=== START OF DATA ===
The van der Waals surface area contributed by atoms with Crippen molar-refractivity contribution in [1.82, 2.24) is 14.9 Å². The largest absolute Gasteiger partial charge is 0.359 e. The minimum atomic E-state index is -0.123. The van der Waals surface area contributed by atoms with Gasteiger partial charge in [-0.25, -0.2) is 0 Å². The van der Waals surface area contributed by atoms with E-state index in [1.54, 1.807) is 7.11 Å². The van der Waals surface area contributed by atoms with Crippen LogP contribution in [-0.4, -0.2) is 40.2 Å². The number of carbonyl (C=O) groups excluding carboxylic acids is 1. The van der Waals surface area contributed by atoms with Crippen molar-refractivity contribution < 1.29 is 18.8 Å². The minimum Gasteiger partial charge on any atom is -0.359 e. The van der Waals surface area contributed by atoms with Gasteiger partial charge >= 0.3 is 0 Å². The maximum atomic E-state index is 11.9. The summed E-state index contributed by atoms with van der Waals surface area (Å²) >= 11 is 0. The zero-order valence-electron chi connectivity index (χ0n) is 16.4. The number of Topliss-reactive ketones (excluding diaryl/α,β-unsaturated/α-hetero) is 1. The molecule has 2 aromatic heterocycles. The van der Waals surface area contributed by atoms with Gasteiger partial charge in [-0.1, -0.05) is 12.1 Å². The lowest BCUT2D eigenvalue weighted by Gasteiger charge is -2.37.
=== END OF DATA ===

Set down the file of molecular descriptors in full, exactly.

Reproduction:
The van der Waals surface area contributed by atoms with Crippen molar-refractivity contribution in [1.82, 2.24) is 14.9 Å². The largest absolute Gasteiger partial charge is 0.359 e. The minimum atomic E-state index is -0.123. The van der Waals surface area contributed by atoms with Gasteiger partial charge in [-0.25, -0.2) is 0 Å². The van der Waals surface area contributed by atoms with E-state index in [1.54, 1.807) is 7.11 Å². The van der Waals surface area contributed by atoms with Crippen LogP contribution in [-0.4, -0.2) is 40.2 Å². The number of carbonyl (C=O) groups excluding carboxylic acids is 1. The van der Waals surface area contributed by atoms with Crippen molar-refractivity contribution < 1.29 is 18.8 Å². The minimum Gasteiger partial charge on any atom is -0.359 e. The van der Waals surface area contributed by atoms with Gasteiger partial charge >= 0.3 is 0 Å². The maximum atomic E-state index is 11.9. The summed E-state index contributed by atoms with van der Waals surface area (Å²) >= 11 is 0. The zero-order valence-electron chi connectivity index (χ0n) is 16.4. The number of Topliss-reactive ketones (excluding diaryl/α,β-unsaturated/α-hetero) is 1. The molecule has 2 aromatic heterocycles. The van der Waals surface area contributed by atoms with Gasteiger partial charge in [-0.1, -0.05) is 12.1 Å². The lowest BCUT2D eigenvalue weighted by Gasteiger charge is -2.37.